There are an unexpected number of seashells in everybody’s house.
There are not a surprising number of dogs.
There is red hard candy waiting on some tables, not a lot,
In a few gorgeous dishes and in some boring beige dishes,
But in nearly everywhere in my house there are a lot of shells,
And in some places a few shells, just as there are lots
And a few in your house and everybody’s house, unexpectedly.
It isn’t even a world-wide obsession or a decades-long fad, or the new money,
With cash banned, checks banned, credit cards outlawed,
And seashells declared the coin, oh no.
It’s something I’ve noticed and most of my friends
Are abnormal while most of my acquaintances are normal.
In the mix of personalities each bunch has a surprising number of shells
Just lying around, or placed beautifully in the home.
The animals that had been inside were formless shifting shapes, a bad match
For the startling patterns and precious colors and bold colors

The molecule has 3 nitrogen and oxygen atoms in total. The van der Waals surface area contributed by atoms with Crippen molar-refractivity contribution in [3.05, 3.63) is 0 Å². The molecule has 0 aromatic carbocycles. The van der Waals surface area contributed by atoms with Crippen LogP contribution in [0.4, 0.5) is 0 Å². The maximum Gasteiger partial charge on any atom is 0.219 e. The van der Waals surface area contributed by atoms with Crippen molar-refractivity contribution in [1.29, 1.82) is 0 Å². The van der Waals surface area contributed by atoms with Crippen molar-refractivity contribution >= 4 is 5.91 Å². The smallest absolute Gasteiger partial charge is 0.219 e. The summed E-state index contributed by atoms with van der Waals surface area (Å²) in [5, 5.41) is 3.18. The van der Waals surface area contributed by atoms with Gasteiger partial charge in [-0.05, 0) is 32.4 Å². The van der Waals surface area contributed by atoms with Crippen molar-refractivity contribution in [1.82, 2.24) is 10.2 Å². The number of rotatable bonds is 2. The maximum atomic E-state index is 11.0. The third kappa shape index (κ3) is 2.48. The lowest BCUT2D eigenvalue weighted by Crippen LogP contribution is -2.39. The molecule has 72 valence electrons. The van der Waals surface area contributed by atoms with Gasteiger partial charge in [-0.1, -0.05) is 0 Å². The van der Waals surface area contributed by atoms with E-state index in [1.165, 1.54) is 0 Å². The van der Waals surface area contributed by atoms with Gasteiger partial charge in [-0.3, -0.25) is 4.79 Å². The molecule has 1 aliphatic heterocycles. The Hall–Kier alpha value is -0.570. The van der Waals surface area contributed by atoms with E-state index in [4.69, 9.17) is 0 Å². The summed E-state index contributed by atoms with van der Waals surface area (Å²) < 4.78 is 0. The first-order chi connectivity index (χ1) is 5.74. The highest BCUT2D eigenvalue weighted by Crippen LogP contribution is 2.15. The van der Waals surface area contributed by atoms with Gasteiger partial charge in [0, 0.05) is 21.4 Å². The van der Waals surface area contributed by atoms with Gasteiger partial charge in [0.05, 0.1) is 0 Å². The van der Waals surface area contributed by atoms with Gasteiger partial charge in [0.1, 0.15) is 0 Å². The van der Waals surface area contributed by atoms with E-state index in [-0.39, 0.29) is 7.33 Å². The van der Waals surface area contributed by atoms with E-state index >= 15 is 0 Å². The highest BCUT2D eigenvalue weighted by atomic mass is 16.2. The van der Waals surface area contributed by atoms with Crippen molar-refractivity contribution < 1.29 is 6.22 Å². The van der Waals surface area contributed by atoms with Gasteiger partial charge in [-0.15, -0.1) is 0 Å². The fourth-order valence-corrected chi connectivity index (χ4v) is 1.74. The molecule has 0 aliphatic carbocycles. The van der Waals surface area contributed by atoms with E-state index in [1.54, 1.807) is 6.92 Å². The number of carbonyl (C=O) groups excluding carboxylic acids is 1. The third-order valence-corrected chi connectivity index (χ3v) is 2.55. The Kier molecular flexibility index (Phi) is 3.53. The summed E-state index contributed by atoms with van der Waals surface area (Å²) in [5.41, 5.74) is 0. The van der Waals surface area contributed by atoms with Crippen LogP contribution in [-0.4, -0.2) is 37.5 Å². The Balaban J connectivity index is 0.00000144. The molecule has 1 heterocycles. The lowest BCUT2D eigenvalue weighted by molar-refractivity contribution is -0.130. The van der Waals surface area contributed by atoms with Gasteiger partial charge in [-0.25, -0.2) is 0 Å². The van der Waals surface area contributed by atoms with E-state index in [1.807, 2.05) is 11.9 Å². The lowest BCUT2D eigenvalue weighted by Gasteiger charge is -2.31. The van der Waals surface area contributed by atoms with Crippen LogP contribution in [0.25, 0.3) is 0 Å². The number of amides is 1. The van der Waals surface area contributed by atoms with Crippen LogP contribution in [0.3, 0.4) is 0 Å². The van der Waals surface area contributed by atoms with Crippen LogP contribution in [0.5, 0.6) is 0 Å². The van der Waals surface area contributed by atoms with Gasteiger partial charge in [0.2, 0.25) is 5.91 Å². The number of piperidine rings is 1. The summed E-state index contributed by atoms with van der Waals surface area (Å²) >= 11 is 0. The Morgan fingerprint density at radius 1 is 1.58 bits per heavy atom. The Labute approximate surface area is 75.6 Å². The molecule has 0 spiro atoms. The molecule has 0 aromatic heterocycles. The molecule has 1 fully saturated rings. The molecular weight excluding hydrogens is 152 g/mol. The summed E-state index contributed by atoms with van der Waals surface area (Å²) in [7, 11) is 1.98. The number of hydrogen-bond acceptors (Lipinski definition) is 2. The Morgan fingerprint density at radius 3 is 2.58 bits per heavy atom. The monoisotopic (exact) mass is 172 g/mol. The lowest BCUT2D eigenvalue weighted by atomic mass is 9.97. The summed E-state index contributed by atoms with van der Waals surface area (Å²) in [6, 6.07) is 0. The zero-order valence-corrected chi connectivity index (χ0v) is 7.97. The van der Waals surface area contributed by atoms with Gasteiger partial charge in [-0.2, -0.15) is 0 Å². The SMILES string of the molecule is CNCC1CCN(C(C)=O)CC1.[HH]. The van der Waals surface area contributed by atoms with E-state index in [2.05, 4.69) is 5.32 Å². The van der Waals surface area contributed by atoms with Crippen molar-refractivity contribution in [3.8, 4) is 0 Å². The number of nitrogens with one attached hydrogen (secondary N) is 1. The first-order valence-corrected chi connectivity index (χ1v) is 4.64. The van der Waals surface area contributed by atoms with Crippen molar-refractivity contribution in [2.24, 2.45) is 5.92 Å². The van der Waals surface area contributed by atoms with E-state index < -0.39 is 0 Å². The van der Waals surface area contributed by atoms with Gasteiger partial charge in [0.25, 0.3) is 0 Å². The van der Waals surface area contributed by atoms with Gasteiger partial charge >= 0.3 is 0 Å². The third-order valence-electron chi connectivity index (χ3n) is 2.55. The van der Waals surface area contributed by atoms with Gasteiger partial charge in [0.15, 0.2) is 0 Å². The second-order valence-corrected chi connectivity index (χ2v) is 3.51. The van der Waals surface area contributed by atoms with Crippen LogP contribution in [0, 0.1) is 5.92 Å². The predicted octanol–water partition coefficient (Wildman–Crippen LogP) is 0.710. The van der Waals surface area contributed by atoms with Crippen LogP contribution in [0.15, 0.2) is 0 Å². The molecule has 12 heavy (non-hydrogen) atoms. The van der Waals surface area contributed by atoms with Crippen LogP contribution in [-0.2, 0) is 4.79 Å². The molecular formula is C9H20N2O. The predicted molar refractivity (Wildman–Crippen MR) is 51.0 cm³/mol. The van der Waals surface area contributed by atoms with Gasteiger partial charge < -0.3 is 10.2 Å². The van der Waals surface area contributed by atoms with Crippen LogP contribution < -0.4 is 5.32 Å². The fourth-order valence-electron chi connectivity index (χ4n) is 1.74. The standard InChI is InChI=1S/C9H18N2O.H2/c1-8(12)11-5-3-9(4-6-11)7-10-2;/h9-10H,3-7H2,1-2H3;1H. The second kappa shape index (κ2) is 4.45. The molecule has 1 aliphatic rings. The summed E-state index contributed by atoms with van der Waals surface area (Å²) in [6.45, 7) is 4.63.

On their own shells.  A young swift seven-foot bottom feeder is attracted
By the luscious shell but it’s too hard and thick to bite through
To the firm, shifting, delicious slime of the animal in it,
So the bottom-feeders learn to leave the shells alone.  The big fish
Have no stake in green splotches on brown in front of a pink base,
But we do and such human interest is also in three shades of white
And also in curved gray lines on black clamshells.
I’ve even rediscovered a window shelf in my bathroom
That I had forgotten displaying 27 smaller shells
And very small sharks’ jaws and sharp jagged brown coral,
Which was unexpected and exactly what I’m telling you about.